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What can be said about an infinite series $\sum^{\infty}_{n=1} a_n$ with $a_n \neq 0$ for all $n$, whose sum is zero ? Does such a series exist ? If yes, can you give an example ?

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Sure, take any convergent series with nonzero terms and prepend it's negated sum as the first term. – Marcin Łoś Apr 29 '14 at 22:59
@MarcinŁoś Great observation. I was looking to show that the behaviour could be what I wanted, rather than for simplicity ... – Mark Bennet Apr 29 '14 at 23:02
up vote 5 down vote accepted

Take any positive sequence $\{a_n\}$ that converges to zero, e.g. $a_n = 1/n$. Define a series $\sum s_i$ whose even terms are $s_{2i} = -a_i$ and whose odd terms are $s_{2i-1} = a_i$.

The series is alternating and converges (always, but most easily by the alternating series test if monotonically decreasing). It's easy to see the limit is zero since the even partial sums are identically zero.

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the limit of this series is log(2). proof – Michael Apr 29 '14 at 23:10
@Michael: I think you overlooked that this isn't the alternating harmonic series (for example) but one in which odd and even consecutive terms cancel exactly, – hardmath Apr 29 '14 at 23:20
yes, you're right! – Michael Apr 29 '14 at 23:24

How about $-1+\displaystyle \sum_{n=1}^{\infty} \left(\dfrac{1}{2^n}\right)$?

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no... it diverges to $-\infty$ – Michael Apr 29 '14 at 23:07
Every term is negative - so this isn't what you were thinking of? – Mark Bennet Apr 29 '14 at 23:07
@Michael OOps...that's embrassing – TTY Apr 29 '14 at 23:08
hmm, that's better. it wasn't me who downvoted your answer, btw. – Michael Apr 29 '14 at 23:17
@Michael doesn't matter, that's my first down vote, I like it. – TTY Apr 29 '14 at 23:20

You can't really say that much about such a series at all. Clearly there have to be positive and negative terms if the series sums to zero and has non-zero terms. However it's possible to have such a series where any rearrangement of the terms gives any sum that you want, even divergent, so literally the series can just be anything as long as the positive terms eventually cancel out the negative terms, no matter what rearrangements of the series may give...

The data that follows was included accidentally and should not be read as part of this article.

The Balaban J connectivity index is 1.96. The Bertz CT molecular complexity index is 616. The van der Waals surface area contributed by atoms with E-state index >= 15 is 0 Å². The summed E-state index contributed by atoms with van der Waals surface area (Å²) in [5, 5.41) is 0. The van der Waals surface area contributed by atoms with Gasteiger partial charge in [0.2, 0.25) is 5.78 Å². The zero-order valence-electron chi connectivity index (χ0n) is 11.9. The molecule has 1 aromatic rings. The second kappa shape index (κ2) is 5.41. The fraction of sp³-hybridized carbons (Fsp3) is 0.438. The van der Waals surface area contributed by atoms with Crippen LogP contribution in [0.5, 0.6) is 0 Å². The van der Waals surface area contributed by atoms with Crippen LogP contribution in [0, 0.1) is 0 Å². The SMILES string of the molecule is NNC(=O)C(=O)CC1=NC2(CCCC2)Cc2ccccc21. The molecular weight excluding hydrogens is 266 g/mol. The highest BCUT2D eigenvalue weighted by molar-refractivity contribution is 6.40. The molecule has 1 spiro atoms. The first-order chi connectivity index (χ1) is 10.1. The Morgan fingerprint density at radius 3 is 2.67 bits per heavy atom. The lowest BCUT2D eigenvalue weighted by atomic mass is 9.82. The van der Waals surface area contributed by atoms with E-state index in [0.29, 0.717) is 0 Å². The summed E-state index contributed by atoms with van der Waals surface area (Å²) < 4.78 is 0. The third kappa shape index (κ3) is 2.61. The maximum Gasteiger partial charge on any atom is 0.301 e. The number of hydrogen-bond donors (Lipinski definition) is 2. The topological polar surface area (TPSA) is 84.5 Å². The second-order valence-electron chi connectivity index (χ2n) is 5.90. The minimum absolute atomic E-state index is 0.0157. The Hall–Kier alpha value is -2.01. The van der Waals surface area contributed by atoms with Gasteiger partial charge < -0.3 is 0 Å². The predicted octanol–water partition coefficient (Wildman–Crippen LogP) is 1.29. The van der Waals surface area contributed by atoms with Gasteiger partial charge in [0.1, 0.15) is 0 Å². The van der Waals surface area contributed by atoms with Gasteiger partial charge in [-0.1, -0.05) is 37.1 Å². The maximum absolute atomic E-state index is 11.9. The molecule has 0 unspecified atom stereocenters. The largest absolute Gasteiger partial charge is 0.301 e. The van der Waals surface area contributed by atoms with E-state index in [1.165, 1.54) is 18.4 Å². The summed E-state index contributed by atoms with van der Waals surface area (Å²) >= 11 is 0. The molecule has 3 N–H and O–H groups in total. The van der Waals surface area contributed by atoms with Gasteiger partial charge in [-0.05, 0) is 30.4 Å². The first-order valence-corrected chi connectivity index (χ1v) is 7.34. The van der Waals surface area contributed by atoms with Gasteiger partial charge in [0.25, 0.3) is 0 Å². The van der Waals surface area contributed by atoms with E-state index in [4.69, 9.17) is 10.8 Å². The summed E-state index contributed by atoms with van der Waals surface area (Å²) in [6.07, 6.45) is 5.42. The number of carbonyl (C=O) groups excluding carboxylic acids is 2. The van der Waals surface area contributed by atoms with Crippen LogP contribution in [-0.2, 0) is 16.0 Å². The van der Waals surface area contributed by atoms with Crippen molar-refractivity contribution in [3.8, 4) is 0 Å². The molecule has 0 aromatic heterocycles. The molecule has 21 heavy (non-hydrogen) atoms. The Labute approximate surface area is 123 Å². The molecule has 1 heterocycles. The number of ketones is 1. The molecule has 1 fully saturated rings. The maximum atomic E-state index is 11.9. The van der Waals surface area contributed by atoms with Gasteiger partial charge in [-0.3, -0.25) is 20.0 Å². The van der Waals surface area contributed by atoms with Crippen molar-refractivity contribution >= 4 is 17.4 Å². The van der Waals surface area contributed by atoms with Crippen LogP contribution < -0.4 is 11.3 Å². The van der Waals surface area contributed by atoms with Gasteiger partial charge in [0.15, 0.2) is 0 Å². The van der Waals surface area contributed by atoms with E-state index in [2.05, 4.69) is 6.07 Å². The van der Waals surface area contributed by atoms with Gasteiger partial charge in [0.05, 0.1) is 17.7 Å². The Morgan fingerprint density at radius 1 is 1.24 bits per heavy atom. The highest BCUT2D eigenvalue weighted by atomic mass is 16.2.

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$1-1+\frac 12-\frac 12+\frac 14 -\frac 14+\frac 18-\frac 18\dots $ might be an example as would $1-\frac 12-\frac 12+\frac 12-\frac 14-\frac 14+\frac 13-\frac 16-\frac 16+\frac 14-\frac 18-\frac 18 \dots$

I am sure you can make up other examples ...

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Note - I chose some illustrations which illustrate some possibilities of different behaviour (you can make the asymptotics as slow as you like, and have rapidly increasing numbers of negative terms between positive terms). So what do you mean in the question by "what can be said"? – Mark Bennet Apr 29 '14 at 23:10

How about

$$\sum_{n=1}^\infty \left( \frac{-1^n}{n^2} + \frac{\pi^2}{12\cdot 2^n} \right)$$

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Remember series for $\cos x$? Guess what happens when you put $x=\frac{\pi}2$?

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